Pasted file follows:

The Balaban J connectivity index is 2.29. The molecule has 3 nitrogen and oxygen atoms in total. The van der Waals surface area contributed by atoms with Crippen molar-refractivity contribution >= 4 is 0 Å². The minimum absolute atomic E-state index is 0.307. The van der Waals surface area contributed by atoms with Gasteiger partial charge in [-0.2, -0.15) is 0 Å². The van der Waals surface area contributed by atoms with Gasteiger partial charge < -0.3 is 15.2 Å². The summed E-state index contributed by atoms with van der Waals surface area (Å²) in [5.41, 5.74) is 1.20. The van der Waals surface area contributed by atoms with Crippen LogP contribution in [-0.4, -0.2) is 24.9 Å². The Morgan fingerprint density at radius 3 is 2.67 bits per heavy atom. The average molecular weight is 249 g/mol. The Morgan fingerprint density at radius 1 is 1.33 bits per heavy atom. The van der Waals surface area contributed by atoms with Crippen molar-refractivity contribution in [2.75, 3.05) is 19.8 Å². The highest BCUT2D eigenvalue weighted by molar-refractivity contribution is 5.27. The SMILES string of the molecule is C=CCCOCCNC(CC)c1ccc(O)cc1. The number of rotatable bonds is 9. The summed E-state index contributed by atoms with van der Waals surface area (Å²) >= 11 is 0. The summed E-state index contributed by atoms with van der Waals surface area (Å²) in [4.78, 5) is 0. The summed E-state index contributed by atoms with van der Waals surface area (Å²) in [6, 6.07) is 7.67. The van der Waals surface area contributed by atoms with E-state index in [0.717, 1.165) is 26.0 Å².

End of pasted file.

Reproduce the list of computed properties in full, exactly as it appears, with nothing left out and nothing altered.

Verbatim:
The Balaban J connectivity index is 2.29. The molecule has 3 nitrogen and oxygen atoms in total. The van der Waals surface area contributed by atoms with Crippen molar-refractivity contribution >= 4 is 0 Å². The minimum absolute atomic E-state index is 0.307. The van der Waals surface area contributed by atoms with Gasteiger partial charge in [-0.2, -0.15) is 0 Å². The van der Waals surface area contributed by atoms with Gasteiger partial charge < -0.3 is 15.2 Å². The summed E-state index contributed by atoms with van der Waals surface area (Å²) in [5.41, 5.74) is 1.20. The van der Waals surface area contributed by atoms with Crippen LogP contribution in [-0.4, -0.2) is 24.9 Å². The Morgan fingerprint density at radius 3 is 2.67 bits per heavy atom. The average molecular weight is 249 g/mol. The Morgan fingerprint density at radius 1 is 1.33 bits per heavy atom. The van der Waals surface area contributed by atoms with Crippen molar-refractivity contribution in [2.75, 3.05) is 19.8 Å². The highest BCUT2D eigenvalue weighted by molar-refractivity contribution is 5.27. The SMILES string of the molecule is C=CCCOCCNC(CC)c1ccc(O)cc1. The number of rotatable bonds is 9. The summed E-state index contributed by atoms with van der Waals surface area (Å²) >= 11 is 0. The summed E-state index contributed by atoms with van der Waals surface area (Å²) in [4.78, 5) is 0. The summed E-state index contributed by atoms with van der Waals surface area (Å²) in [6, 6.07) is 7.67. The van der Waals surface area contributed by atoms with E-state index in [0.717, 1.165) is 26.0 Å².